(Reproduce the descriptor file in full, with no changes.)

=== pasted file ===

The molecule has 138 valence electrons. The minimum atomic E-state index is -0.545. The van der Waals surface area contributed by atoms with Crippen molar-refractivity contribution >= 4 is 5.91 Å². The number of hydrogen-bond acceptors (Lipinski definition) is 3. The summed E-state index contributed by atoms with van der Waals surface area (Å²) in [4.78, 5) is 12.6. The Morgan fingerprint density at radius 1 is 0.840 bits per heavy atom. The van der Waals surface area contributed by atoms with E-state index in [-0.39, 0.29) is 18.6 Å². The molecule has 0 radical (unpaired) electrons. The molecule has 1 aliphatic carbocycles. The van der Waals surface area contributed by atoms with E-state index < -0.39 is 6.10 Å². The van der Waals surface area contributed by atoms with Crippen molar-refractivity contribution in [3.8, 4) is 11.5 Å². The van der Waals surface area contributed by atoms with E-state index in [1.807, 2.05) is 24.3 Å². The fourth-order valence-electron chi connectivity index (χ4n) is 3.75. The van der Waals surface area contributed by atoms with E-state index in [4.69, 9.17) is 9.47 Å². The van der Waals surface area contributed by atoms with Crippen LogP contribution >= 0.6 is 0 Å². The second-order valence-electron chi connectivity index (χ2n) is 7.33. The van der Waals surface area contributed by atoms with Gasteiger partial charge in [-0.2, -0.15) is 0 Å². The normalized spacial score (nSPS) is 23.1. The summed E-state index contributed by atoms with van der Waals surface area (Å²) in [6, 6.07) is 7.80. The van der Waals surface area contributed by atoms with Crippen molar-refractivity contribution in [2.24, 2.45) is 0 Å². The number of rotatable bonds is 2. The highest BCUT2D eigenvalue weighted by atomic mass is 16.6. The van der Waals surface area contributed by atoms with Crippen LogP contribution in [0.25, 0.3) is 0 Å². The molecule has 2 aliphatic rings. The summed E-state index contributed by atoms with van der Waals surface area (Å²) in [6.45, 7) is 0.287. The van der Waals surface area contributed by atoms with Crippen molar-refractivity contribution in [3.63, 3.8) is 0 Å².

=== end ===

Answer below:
The molecule has 138 valence electrons. The minimum atomic E-state index is -0.545. The van der Waals surface area contributed by atoms with Crippen molar-refractivity contribution >= 4 is 5.91 Å². The number of hydrogen-bond acceptors (Lipinski definition) is 3. The summed E-state index contributed by atoms with van der Waals surface area (Å²) in [4.78, 5) is 12.6. The Morgan fingerprint density at radius 1 is 0.840 bits per heavy atom. The van der Waals surface area contributed by atoms with E-state index in [-0.39, 0.29) is 18.6 Å². The molecule has 0 radical (unpaired) electrons. The molecule has 1 aliphatic carbocycles. The van der Waals surface area contributed by atoms with E-state index < -0.39 is 6.10 Å². The van der Waals surface area contributed by atoms with Crippen molar-refractivity contribution in [3.8, 4) is 11.5 Å². The van der Waals surface area contributed by atoms with E-state index in [1.807, 2.05) is 24.3 Å². The fourth-order valence-electron chi connectivity index (χ4n) is 3.75. The van der Waals surface area contributed by atoms with E-state index in [4.69, 9.17) is 9.47 Å². The van der Waals surface area contributed by atoms with Crippen LogP contribution >= 0.6 is 0 Å². The second-order valence-electron chi connectivity index (χ2n) is 7.33. The van der Waals surface area contributed by atoms with Gasteiger partial charge in [-0.2, -0.15) is 0 Å². The normalized spacial score (nSPS) is 23.1. The summed E-state index contributed by atoms with van der Waals surface area (Å²) in [6, 6.07) is 7.80. The van der Waals surface area contributed by atoms with Crippen molar-refractivity contribution in [2.24, 2.45) is 0 Å². The number of rotatable bonds is 2. The highest BCUT2D eigenvalue weighted by atomic mass is 16.6. The van der Waals surface area contributed by atoms with Crippen LogP contribution in [0.25, 0.3) is 0 Å². The molecule has 2 aliphatic rings. The summed E-state index contributed by atoms with van der Waals surface area (Å²) in [6.45, 7) is 0.287. The van der Waals surface area contributed by atoms with Crippen molar-refractivity contribution in [3.63, 3.8) is 0 Å².